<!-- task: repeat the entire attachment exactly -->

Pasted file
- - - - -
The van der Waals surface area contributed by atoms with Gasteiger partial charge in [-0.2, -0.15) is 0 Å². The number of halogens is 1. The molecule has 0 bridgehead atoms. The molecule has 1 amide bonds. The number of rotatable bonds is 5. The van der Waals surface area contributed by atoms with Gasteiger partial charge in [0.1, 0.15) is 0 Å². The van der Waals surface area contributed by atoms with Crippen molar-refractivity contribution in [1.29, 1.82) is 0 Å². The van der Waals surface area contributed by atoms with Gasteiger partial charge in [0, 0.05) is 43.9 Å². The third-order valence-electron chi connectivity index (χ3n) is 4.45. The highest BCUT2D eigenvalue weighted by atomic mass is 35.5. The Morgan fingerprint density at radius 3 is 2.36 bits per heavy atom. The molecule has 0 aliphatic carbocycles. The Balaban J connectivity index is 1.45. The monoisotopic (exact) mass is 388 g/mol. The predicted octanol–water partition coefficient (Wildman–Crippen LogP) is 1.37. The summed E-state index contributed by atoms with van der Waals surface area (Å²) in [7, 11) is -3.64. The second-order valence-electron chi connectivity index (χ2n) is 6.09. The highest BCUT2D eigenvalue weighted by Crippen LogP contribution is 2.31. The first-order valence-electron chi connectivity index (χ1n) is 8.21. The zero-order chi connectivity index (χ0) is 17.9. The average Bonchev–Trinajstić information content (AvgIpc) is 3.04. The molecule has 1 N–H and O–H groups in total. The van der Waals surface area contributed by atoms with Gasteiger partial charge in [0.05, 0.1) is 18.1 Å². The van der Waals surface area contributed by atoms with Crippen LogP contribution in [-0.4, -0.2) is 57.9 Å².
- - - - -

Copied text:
The van der Waals surface area contributed by atoms with Gasteiger partial charge in [-0.2, -0.15) is 0 Å². The number of halogens is 1. The molecule has 0 bridgehead atoms. The molecule has 1 amide bonds. The number of rotatable bonds is 5. The van der Waals surface area contributed by atoms with Gasteiger partial charge in [0.1, 0.15) is 0 Å². The van der Waals surface area contributed by atoms with Crippen molar-refractivity contribution in [1.29, 1.82) is 0 Å². The van der Waals surface area contributed by atoms with Gasteiger partial charge in [0, 0.05) is 43.9 Å². The third-order valence-electron chi connectivity index (χ3n) is 4.45. The highest BCUT2D eigenvalue weighted by atomic mass is 35.5. The Morgan fingerprint density at radius 3 is 2.36 bits per heavy atom. The molecule has 0 aliphatic carbocycles. The Balaban J connectivity index is 1.45. The monoisotopic (exact) mass is 388 g/mol. The predicted octanol–water partition coefficient (Wildman–Crippen LogP) is 1.37. The summed E-state index contributed by atoms with van der Waals surface area (Å²) in [7, 11) is -3.64. The second-order valence-electron chi connectivity index (χ2n) is 6.09. The highest BCUT2D eigenvalue weighted by Crippen LogP contribution is 2.31. The first-order valence-electron chi connectivity index (χ1n) is 8.21. The zero-order chi connectivity index (χ0) is 17.9. The average Bonchev–Trinajstić information content (AvgIpc) is 3.04. The molecule has 1 N–H and O–H groups in total. The van der Waals surface area contributed by atoms with Gasteiger partial charge in [0.05, 0.1) is 18.1 Å². The van der Waals surface area contributed by atoms with Crippen LogP contribution in [-0.4, -0.2) is 57.9 Å².